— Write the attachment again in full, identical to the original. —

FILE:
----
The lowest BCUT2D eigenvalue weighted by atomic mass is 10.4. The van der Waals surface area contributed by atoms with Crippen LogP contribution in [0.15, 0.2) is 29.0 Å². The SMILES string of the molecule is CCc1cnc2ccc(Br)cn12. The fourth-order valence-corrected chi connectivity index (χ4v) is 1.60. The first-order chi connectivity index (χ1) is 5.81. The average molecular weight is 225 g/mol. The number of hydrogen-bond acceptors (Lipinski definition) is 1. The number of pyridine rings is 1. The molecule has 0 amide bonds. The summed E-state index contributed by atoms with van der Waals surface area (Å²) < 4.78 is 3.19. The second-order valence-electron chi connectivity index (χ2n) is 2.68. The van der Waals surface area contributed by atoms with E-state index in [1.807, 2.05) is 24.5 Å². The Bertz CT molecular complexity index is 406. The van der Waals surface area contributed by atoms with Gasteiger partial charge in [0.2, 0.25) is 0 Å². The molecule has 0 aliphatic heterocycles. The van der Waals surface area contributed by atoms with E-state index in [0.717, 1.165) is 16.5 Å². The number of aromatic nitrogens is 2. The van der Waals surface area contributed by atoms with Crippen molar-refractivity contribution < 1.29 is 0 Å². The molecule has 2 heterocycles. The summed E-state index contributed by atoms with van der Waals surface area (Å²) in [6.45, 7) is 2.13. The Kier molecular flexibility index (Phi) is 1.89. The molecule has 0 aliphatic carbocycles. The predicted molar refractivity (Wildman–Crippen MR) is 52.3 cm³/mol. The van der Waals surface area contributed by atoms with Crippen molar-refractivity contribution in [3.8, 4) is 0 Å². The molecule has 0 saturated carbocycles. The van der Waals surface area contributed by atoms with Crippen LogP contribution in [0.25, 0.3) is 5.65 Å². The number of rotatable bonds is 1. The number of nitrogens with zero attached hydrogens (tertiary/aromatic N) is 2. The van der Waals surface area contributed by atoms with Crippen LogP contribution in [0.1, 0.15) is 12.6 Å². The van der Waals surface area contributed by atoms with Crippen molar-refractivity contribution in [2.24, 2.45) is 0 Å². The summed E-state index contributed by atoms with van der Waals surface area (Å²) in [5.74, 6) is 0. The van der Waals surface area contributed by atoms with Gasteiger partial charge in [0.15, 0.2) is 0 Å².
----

The lowest BCUT2D eigenvalue weighted by atomic mass is 10.4. The van der Waals surface area contributed by atoms with Crippen LogP contribution in [0.15, 0.2) is 29.0 Å². The SMILES string of the molecule is CCc1cnc2ccc(Br)cn12. The fourth-order valence-corrected chi connectivity index (χ4v) is 1.60. The first-order chi connectivity index (χ1) is 5.81. The average molecular weight is 225 g/mol. The number of hydrogen-bond acceptors (Lipinski definition) is 1. The number of pyridine rings is 1. The molecule has 0 amide bonds. The summed E-state index contributed by atoms with van der Waals surface area (Å²) < 4.78 is 3.19. The second-order valence-electron chi connectivity index (χ2n) is 2.68. The van der Waals surface area contributed by atoms with E-state index in [1.807, 2.05) is 24.5 Å². The Bertz CT molecular complexity index is 406. The van der Waals surface area contributed by atoms with Gasteiger partial charge in [0.2, 0.25) is 0 Å². The molecule has 0 aliphatic heterocycles. The van der Waals surface area contributed by atoms with E-state index in [0.717, 1.165) is 16.5 Å². The number of aromatic nitrogens is 2. The van der Waals surface area contributed by atoms with Crippen molar-refractivity contribution < 1.29 is 0 Å². The molecule has 2 heterocycles. The summed E-state index contributed by atoms with van der Waals surface area (Å²) in [6.45, 7) is 2.13. The Kier molecular flexibility index (Phi) is 1.89. The molecule has 0 aliphatic carbocycles. The predicted molar refractivity (Wildman–Crippen MR) is 52.3 cm³/mol. The van der Waals surface area contributed by atoms with Crippen molar-refractivity contribution in [3.8, 4) is 0 Å². The molecule has 0 saturated carbocycles. The van der Waals surface area contributed by atoms with Crippen LogP contribution in [0.25, 0.3) is 5.65 Å². The number of rotatable bonds is 1. The number of nitrogens with zero attached hydrogens (tertiary/aromatic N) is 2. The van der Waals surface area contributed by atoms with Crippen LogP contribution in [0.1, 0.15) is 12.6 Å². The van der Waals surface area contributed by atoms with Crippen molar-refractivity contribution in [2.24, 2.45) is 0 Å². The summed E-state index contributed by atoms with van der Waals surface area (Å²) in [5.74, 6) is 0. The van der Waals surface area contributed by atoms with Gasteiger partial charge in [0.15, 0.2) is 0 Å².